“Why are you helping me?" is an innocent enough question, although further consideration into the motivation of the question becomes concerning: it is often rooted in toxic competition among creatives.
As a budding freelancer, first understand that your success is not a hinderance. Time is the most valuable asset we have. If you come to a professional for advice, remind yourself that they (and you) are responsible for their life, their actions, reactions, and their business. Instead of coming from a place of lack (I’m new and not worthy of this giant’s attention), look at it as then investing in your future, probably because your passion is persuasive.
Not everything is a transaction. Although, yes, someone is sacrificing their time to add a brick to the foundation of your future “why are you helping me?” implies that they are giving you something valuable for trade.
This is a mindset we need to redirect.
Recognize your potential. Sway from the negativity of ‘why’ and realize that you are worth cultivating.
To those hoarding secrets, who count their gold and refuse to contribute to new creatives:
No ones success comes at your expense.
Your competition is yourself. Stop blaming your gear and work on your concepts. Joe getting the client you wanted isn’t Joe’s fault: it’s something you didn’t deliver or he was a better fit for whatever reason. You are entitled to nothing: blaming other factors refocuses what could be a moment of personal (and business) growth and places it maliciously externally.
Compete against your procrastination. Challenge what experience you deliver to clients. Stop looking at your neighbor unless it’s to innovate.
When I first started, I was totally guilty of toxic competition. I thought retweeting a photographer meant I was giving more shine to someone else when I should be the star on my account. What's so special about him? What if he takes my imaginary clients from me? Why do my retweets from his account get likes but mine don't?!
"Treat others the way you want to be treated." Take this to heart: generally the aim of social media is to push your reach, get noticed, pile on followers and be the biggest kid on the playground. I think the easier way to do so is through building relationships. You'll find out through genuine engagement that the cost of your time and occasional expertise, the route to recognition is paved with selflessness.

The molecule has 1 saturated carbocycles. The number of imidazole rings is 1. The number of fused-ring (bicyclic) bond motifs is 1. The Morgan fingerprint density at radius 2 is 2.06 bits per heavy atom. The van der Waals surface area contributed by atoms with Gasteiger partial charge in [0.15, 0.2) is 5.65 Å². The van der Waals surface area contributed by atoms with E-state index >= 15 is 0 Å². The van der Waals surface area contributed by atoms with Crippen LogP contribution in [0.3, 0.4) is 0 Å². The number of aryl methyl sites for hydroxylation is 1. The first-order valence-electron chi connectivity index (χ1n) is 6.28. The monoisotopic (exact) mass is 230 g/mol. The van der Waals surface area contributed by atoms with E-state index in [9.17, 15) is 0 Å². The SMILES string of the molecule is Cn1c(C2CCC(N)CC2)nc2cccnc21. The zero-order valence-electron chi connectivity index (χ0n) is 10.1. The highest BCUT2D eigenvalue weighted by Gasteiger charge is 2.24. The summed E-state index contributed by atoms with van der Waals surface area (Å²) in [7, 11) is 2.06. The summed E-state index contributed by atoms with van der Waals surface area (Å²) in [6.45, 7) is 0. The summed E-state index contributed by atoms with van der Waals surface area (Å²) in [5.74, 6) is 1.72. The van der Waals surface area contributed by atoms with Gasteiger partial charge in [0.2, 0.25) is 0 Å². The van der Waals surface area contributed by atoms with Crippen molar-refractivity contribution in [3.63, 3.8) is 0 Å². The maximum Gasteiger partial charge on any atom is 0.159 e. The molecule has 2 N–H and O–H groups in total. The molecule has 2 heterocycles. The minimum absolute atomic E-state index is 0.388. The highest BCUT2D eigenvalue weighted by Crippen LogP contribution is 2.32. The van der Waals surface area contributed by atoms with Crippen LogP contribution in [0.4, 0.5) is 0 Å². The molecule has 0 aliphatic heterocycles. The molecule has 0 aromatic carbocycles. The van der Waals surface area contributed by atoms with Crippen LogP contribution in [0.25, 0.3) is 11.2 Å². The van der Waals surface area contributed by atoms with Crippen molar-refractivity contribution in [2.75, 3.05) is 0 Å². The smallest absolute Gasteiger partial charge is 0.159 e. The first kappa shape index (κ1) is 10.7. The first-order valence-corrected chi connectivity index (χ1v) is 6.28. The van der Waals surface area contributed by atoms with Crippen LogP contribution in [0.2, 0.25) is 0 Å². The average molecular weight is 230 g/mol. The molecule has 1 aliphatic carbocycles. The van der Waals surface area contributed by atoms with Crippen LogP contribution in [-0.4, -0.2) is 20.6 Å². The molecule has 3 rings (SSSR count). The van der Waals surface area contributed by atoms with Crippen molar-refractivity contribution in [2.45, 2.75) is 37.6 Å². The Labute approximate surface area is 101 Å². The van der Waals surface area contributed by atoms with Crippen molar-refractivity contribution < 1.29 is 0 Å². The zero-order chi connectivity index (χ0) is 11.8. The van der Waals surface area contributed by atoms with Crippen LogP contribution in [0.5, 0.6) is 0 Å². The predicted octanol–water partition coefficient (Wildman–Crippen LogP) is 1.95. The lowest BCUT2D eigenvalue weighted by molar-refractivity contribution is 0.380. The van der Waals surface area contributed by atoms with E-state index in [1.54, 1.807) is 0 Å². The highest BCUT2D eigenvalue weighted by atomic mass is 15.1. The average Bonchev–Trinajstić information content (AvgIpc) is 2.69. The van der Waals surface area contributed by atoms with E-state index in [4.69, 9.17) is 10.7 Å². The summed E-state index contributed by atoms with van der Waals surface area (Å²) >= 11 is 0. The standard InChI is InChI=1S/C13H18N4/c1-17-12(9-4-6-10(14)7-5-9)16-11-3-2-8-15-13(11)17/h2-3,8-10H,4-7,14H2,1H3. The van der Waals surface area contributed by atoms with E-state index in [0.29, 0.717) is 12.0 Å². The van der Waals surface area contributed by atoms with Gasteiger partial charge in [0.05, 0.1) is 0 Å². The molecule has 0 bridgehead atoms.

Even if your hustle is admirable, disingenuousness has a distinct odor and we smell it. If you're posting for that sweet retweet value, it shows.
Your audience probably wants to know what you're thinking, especially if you're an expert in a field (I say hesitantly: stick to the tone of your audience).
The anxiety is that your competition will use your experience to beat you, yeah? Stop that.
If you have an Instagram tip, share it. The reward is either one person in the back of the room listens and succeeds and will send you a nice Christmas card -OR- your tip is shared, which gives you exposure, which makes you the king of Twitter engagement for a few days. What did you lose? What did you gain? More importantly, what did the community gain? Was the loss (if there was one) worth the mutual gain?
My Lightroom Editing Tips post on Twitter. It wasn’t exactly viral, wasn’t the most retweets I’ve ever had, but it gave me exposure to a totally different audience that not only engaged with the post, but followed and continues to engage with new posts. I put my Instagram Grid Template up for free which has had barely any returns, but it’s been useful for those who have downloaded it. The only sacrifice was time. In business, reach matters. Personally, I don’t care that the IG Grid didn’t make returns because it did help some, but from a business standpoint, obviously I need to strategize better - that’s my fault not because people are big stupid dummy dumb heads who don’t want to support me, like…. stop that.
If you're not convinced, try it: hit share on another artist you admire or say something kind about their efforts and tag them in an original post on your account. If the artist on the other end isn't similarly afflicted with toxic anxiety, they will retweet your post, especially if you adhere to their target audience. Give yourself some positive reinforcement by giving a little and gaining some likes and retweets if that's your thing. Comment on threads, give engagement to others and they will generally give unto you.
“Treat others the way you want to be treated“
works as much on the playground as it does in business.
You can do it alone, but that hustle is much more time-consuming. I manage another creative’s social media account who isn't part of any community: the account hasn’t moved in two years so I'm putting it in chats, and studying the audience and engaging with others. I'm making progress but it's so slow for an account that's been around for years even with a budget. I don't think the root of the issue is toxic competition on this account in particular, but disinterest.